Set in rural Canada, it follows Izzy (Makram Ayache) who wrestles with his Druze/Muslim identity, his friendship with Christian Pastor Issac (David Ley), and his emerging feelings for his best friend Will (Eric Wigston).
A secondary narrative tells the story of Aadam (Adrian Pavone), and Hawa (Bahareh Yaraghi) — Hawa is the Arabic name for the biblical Eve. This religiously inspired dream serves as a symbolic representation of the torment that Izzy suffers in real life. Aadam becomes infatuated with a white foreigner named Steve (Brett Dahl), which tests Aadam and Hawa’s relationship.
The first half of the story centers around Izzy’s relationship with Pastor Isaac. Pastor Issac makes it his mission to guide Izzy in the ways of Christ and the two grow close. However, when Pastor Issac discovers Izzy’s homosexual relationship with Will, he responds with a disgust typical of many religious zealots.
But, Izzy still clings to the connection he has with Pastor Issac, feeling that there is value in his spiritual teachings. At the same time, Izzy internalizes Pastor Issac’s homophobia within himself. I found this a very compelling depiction of religious trauma and the self-loathing that it can inflict later in life. The play tackles this issue quite gracefully for the most part. On a more personal level, I felt very seen with regard to my own relationship with religion.
As someone raised in Islam, I did find myself having some qualms with its representation. I was disappointed that Izzy’s Druze background wasn’t explored more thoroughly. For the uninformed, the Druze are an Arabic-speaking ethnoreligious group. They mostly live on the margins of the Levant and in Syria.
Izzy’s identification with Islam is rather ambiguous. The play dedicates only one line about what it means to be Druze (Izzy describes the religion as “Islam with reincarnation”). Notably, Pastor Issac’s wife is a convert from Islam to Christianity, but nothing especially interesting comes from this. The wife does not have any substantive interactions with Izzy or her former faith. Despite this, at no moment was the representation of Islam deficient enough to make me grind my teeth into little stubs.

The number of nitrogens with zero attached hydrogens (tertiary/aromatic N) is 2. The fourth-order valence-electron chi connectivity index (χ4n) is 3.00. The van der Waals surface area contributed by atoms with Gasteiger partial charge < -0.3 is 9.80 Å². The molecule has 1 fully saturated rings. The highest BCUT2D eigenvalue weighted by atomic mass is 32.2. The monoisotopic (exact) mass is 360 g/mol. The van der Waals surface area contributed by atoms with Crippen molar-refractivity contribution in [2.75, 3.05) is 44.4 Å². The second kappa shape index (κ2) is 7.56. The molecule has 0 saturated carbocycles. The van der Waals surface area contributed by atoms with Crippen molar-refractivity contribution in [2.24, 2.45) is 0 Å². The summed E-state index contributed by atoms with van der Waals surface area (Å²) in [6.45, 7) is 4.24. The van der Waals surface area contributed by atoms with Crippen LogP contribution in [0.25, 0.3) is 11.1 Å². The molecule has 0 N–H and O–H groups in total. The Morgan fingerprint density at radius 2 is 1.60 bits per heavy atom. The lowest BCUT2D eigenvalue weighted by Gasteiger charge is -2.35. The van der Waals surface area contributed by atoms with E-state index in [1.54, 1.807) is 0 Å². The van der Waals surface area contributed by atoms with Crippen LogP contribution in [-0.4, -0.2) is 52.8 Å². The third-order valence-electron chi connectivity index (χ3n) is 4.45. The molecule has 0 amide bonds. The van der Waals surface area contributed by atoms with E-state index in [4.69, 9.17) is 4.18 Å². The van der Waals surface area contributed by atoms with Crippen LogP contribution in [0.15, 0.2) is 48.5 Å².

The best part is when Pastor Issac gives a speech while Izzy gets a blowjob from Will. It epitomizes the play’s greatest strength: its ability to juxtapose sex and spirituality. This juxtaposition demonstrates the absurdity of adhering to a purely heterosexual view of love. The scene takes full advantage of the small stage’s intimacy to communicate the repression that faith can cause, and the relief of releasing oneself from its binds. It is satisfyingly salacious and marks a milestone in Will and Izzy’s relationship, which develops in a very organic and convincing manner.
I was also very amused by the image of a conservative Christian delivering an impassioned speech on the importance of faith over the sinful sounds of cocksucking. In general, the play does a good job of not taking itself too seriously. I didn’t think the humour of this scene — and other comedic moments in the play — undermined the story’s emotional impact.
The Hooves Belonged to the Deer is a work that takes a number of creative risks that gratifyingly pay off. The main romance is delightfully strong and doesn’t lend itself to the predictable sentimentality I assumed it would turn to. Except for the sometimes shallow deconstruction of the Adam and Eve myth, the play’s writing is usually very competent. It’s well-acted, and I resonated with its criticism of heteronormative sexual relations. Ayache’s play adheres to a strong thematic core and commits to exploring the perversity of malignant faith. For this, it earns a great deal of my praise.